I always give my sellers a full packet of disclosure documents to fill out before the property goes on the market. First, you should note that there is a check-box on the Real Estate Transfer Disclosure Statement where you can note if you are, or are not, occupying the property. You would check the "not" box. Second, I will tell you that it is a good idea to overtly state in your disclosures that you have never lived in the property as your primary residence, or that you have not lived in the property in ____ years. A good place to do this is the Seller Property Questionnaire. On the 4th page there is an "Other" Section where this statement can go.

Hopefully as a landlord, you have been keeping accurate maintenance records for the property. The big-ticket things you probably know and can disclose -- for example, you probably know approximately when you replaced the roof, or that you replaced the dishwasher before the current tenant moved in, that you have a company spray for bugs every other month, etc. And you should note those dates and details in your disclosures. If you have contractor receipts, it is best to include copies of them with your disclosures as well.

But what about the non-big-ticket things? This information can be of equal importance to a buyer, but as the seller you may not be aware of the property's certain idiosyncrasies that only someone who lives in the house will. Like the fact there are 4 constantly barking dogs next door, there is street sweeper that makes lots of noise every Tuesday morning at 4am, that vagrants rummage through the trash cans at night, that the bathtub has a slow drain, that airplanes fly overhead sometimes, that the neighbor grows marijuana in the backyard, or that the downstairs tenant can hear the footsteps of the upstairs tenant...or that the tenant you think is low maintenance and never complains just didn't choose to tell you that the water heater is leaking, that the bathroom exhaust fan stopped working, etc.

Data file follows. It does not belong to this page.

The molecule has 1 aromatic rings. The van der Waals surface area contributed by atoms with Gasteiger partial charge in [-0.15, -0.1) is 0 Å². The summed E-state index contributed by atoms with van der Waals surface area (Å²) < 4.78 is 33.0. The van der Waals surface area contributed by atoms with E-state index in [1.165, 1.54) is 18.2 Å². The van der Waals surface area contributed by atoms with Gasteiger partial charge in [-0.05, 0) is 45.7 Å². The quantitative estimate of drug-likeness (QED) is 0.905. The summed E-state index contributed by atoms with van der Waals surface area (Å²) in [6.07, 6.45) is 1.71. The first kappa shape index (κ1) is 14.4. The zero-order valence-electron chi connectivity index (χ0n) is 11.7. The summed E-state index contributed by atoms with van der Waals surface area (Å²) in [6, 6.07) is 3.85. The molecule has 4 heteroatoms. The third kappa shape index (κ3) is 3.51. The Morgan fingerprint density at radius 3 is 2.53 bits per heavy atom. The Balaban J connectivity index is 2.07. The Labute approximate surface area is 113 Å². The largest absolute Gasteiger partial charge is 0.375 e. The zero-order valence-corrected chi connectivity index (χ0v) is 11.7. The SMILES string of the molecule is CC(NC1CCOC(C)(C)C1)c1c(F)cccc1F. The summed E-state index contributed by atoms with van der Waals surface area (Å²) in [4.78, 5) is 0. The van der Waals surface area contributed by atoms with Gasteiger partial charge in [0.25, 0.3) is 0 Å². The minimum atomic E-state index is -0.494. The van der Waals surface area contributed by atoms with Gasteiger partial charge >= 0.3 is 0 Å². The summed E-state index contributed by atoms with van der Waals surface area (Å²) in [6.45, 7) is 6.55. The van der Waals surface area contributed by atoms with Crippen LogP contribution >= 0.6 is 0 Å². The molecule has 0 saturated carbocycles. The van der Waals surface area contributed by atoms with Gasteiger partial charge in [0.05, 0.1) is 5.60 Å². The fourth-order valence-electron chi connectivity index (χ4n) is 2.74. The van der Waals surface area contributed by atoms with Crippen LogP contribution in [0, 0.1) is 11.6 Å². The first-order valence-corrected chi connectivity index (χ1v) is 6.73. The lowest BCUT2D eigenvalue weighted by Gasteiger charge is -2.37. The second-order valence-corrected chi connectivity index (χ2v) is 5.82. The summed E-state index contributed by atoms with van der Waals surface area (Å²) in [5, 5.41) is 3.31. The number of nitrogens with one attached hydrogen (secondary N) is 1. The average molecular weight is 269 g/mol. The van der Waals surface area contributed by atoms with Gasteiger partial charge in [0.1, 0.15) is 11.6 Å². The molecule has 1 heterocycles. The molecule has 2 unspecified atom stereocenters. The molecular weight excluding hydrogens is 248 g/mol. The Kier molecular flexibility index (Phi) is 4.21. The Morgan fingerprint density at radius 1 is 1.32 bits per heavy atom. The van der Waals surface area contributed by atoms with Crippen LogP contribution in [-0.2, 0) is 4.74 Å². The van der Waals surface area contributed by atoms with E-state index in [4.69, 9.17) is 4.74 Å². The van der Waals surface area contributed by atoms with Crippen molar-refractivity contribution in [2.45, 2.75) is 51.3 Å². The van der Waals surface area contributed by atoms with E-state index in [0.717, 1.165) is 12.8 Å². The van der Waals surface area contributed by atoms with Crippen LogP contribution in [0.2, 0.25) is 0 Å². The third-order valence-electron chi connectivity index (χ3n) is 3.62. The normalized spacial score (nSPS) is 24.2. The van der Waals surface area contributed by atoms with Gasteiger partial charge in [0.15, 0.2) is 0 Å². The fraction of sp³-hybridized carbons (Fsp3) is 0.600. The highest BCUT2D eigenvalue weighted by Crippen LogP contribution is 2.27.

Remember my last post about communication with your tenants when it comes time to sell? This is the perfect time to schedule a walk-through of the unit -- not only to talk about showings and introduce your Realtor, but also to ask your tenant if there are any little things like this you may want to disclose. If during your walk-through, you discover the water heater is leaking, that is a good opportunity to get it repaired before the property goes on the market, and then be sure to disclose that the repair was made. Ask your tenants about potential nuisances and disclose them. Something like "Per tenant, neighboring dogs bark at night" should be adequate.

One thing I also highly recommend is augmenting your disclosures with some professional inspections. For example, it is a really good idea to get a termite inspection before the property goes on the market, and either make the recommended repairs for a clearance, or just use the written report itself as a disclosure.